Effect of divisibility and spreading on parallel processing Stream

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I am working with Stream parallel processing and get to know that if I am using plane Array stream, it gets processed very fast. But if I am using ArrayList, then the processing gets a bit slower. But if I use LinkedList or some Binary Tree, the processing gets even more slower.

All that sounds like the more is the splittability of stream, more faster the processing would be. That means array and array list is most efficient in case of parallel streams. Is it true? If so, Shall we always use ArrayList or Array if we want to process stream in parallel? If so, how to use LinkedList and BlockingQueue in case of parallel stream?

Another thing is the state-fulness of the intermediate functions chosen. If I perform stateless operations like filter(), map(), the performance is high, but if perform the state full operations like distinct(), sorted(), limit(), skip(), it takes a lot of time. So again, the parallel stream get slower. Does that means we should not go for state full intermediate functions in parallel stream? If so, then what is the work around for that?


Not a bad questions IMO.

Of course the array and ArrayList are going to be splittable much better then LinkedList or some type of a Tree. You can look at how their Spliterators are made to convince yourself. They usually start with some batch size (1024 elements) and increase from that. LinkedList does that and Files.lines if I remember correctly. So yes, using an arrays and ArrayList will have a very good parallelization.

If you want a better parallel support for some structures like LinkedList you could write your own spliterator - I think StreamEx did that for Files.lines to start with a smaller batch size... And this is a related question btw.

The other thing is that when you use stateful intermediate operations - you will effectively make intermediate operations that are above that stateful one - into stateful too... Let me provide an example:

  IntStream.of(1, 3, 5, 2, 6)
            .filter(x -> {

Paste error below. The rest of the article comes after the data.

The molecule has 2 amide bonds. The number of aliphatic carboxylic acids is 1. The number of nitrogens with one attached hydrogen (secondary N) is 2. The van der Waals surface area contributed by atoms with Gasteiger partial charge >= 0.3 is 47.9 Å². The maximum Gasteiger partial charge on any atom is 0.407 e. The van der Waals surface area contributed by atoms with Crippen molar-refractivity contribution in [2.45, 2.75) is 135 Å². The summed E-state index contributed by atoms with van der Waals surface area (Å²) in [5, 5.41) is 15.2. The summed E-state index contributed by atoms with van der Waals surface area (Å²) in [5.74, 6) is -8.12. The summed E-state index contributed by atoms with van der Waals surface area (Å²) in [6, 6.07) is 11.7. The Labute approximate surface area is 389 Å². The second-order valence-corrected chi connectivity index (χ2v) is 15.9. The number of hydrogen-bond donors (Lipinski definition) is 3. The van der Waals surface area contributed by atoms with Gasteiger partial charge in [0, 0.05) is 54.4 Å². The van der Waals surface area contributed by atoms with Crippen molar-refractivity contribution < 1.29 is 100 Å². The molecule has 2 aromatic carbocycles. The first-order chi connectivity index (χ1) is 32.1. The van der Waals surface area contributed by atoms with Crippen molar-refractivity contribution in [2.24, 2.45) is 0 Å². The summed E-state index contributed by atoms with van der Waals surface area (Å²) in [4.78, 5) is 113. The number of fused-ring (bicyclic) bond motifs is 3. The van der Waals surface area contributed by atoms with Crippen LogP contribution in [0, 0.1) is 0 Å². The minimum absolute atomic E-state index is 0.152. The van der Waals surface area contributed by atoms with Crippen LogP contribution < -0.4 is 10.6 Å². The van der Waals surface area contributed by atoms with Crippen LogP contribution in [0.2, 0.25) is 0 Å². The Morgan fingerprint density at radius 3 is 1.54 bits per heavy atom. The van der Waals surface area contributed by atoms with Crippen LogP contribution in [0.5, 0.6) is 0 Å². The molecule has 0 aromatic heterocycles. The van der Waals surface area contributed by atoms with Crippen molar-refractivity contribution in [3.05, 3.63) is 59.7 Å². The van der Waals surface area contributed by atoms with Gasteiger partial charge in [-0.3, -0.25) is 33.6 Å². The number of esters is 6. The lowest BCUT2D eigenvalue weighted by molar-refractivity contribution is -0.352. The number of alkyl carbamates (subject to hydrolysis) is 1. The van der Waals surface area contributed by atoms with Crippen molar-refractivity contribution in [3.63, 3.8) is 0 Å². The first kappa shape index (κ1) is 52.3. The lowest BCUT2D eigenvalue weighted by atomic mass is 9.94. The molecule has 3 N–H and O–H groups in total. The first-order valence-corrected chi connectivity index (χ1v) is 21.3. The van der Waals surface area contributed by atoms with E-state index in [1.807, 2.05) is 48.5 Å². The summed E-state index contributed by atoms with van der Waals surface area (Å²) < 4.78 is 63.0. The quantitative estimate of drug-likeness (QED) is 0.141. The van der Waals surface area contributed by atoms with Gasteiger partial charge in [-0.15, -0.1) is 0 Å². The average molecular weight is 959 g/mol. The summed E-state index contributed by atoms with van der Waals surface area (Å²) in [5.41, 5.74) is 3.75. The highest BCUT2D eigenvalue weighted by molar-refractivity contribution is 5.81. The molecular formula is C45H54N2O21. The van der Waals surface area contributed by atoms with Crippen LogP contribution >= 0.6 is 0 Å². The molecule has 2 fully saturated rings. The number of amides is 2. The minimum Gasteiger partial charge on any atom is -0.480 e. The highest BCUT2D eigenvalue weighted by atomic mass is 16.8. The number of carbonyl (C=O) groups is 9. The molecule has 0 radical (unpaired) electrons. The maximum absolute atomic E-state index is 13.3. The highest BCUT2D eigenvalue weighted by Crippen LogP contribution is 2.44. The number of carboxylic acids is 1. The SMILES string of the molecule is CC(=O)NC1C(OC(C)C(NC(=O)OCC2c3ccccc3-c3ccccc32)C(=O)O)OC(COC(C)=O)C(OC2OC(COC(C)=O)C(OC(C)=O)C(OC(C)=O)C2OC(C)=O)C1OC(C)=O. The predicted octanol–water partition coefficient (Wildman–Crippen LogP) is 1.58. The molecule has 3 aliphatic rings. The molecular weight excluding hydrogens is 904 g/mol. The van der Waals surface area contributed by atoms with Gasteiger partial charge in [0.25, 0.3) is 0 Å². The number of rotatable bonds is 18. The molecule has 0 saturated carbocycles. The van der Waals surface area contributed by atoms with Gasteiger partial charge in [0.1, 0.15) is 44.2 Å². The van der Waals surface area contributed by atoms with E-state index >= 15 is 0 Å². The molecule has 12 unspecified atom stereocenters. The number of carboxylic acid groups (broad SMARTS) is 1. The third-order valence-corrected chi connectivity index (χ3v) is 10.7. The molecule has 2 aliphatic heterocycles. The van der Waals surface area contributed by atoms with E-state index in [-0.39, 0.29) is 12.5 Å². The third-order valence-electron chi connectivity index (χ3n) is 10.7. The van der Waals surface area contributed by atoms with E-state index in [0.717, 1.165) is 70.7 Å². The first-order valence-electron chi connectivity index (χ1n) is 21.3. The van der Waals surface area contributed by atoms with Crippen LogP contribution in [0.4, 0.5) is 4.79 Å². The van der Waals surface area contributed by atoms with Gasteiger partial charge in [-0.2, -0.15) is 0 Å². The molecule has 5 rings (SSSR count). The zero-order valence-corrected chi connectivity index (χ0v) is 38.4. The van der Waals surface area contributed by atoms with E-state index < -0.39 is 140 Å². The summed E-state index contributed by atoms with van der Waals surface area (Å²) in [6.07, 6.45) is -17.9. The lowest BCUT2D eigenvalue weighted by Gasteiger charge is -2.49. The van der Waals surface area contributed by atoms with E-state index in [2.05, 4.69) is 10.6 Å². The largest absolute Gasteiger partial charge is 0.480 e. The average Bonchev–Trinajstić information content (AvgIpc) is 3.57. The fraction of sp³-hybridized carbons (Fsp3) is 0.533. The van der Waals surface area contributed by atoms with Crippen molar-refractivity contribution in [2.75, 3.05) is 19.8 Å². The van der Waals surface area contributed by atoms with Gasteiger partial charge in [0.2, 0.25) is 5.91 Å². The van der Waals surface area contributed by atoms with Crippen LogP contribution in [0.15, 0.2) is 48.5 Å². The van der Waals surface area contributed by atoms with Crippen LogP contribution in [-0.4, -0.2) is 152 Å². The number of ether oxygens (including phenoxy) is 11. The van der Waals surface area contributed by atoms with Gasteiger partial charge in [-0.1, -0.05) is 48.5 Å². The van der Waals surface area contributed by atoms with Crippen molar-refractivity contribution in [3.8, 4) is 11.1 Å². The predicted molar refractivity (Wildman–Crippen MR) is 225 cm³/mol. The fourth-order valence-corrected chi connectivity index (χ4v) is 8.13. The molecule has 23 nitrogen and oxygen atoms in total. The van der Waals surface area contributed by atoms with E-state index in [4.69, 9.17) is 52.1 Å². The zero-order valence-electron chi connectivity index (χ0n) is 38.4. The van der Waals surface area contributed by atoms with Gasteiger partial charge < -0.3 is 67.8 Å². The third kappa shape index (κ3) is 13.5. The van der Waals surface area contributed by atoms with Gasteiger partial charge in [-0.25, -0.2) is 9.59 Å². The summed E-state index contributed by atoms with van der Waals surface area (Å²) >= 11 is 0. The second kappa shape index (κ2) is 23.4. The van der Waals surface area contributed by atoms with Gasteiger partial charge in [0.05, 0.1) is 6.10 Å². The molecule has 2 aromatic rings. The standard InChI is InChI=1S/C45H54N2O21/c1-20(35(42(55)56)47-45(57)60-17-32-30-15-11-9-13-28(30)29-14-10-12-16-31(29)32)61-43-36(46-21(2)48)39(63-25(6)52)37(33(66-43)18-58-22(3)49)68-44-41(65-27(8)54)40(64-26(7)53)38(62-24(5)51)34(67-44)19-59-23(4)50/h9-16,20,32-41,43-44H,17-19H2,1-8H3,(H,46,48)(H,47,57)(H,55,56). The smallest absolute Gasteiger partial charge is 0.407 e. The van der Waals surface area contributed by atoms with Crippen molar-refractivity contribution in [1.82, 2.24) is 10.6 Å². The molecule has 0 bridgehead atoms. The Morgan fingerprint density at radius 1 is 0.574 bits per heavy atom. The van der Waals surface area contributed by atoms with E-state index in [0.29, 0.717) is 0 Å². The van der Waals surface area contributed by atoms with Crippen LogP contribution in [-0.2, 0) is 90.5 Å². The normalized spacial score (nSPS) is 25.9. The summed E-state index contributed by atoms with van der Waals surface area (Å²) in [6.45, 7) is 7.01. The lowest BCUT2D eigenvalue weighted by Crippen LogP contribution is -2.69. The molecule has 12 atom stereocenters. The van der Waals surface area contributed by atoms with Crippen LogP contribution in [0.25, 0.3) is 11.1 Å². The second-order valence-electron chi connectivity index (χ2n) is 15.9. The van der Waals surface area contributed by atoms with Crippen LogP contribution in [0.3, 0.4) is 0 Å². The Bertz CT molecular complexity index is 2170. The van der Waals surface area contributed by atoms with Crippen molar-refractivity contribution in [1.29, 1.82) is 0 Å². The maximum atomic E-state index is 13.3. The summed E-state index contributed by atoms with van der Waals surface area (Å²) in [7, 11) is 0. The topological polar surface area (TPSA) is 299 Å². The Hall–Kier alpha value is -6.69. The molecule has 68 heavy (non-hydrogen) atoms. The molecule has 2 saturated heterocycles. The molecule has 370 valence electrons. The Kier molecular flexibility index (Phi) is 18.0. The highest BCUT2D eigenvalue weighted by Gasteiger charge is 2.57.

System.out.println("Filtering : " + x);
                return x > 2;
            })
            .sorted()
            .peek(x -> System.out.println("Peek : " + x))
            .boxed()
            .collect(Collectors.toList());

This will print:

Filtering : 1
Filtering : 3
Filtering : 5
Filtering : 2
Filtering : 6
Peek : 3
Peek : 5
Peek : 6

Because you have used sorted and filter is above that, filter has to take all elements and process them - so that sorted is applied to the correct ones.

On the other hand if you dropped sorted:

  IntStream.of(1, 3, 5, 2, 6)
            .filter(x -> {
                System.out.println("Filtering : " + x);
                return x > 2;
            })
            // .sorted()
            .peek(x -> System.out.println("Peek : " + x))
            .boxed()
            .collect(Collectors.toList());

The output is going to be:

 Filtering : 1
 Filtering : 3
 Peek : 3
 Filtering : 5
 Peek : 5
 Filtering : 2
 Filtering : 6
 Peek : 6

Generally I do agree, I try to avoid (if I can) stateful intermediate operations - may be you don't want sorted let's say - may be you can collect to a TreeSet... etc. But I don't overthink it - it I need to use it - I just do and may be measure to see if it's really a bottleneck.

Unless you are really hitting some performance problems around this - I would not take that much into account; especially since you would need lots of elements to actually have some speed benefit from parallel.

Here is a related question that shows that you really really need lots of elements to see a performance gain.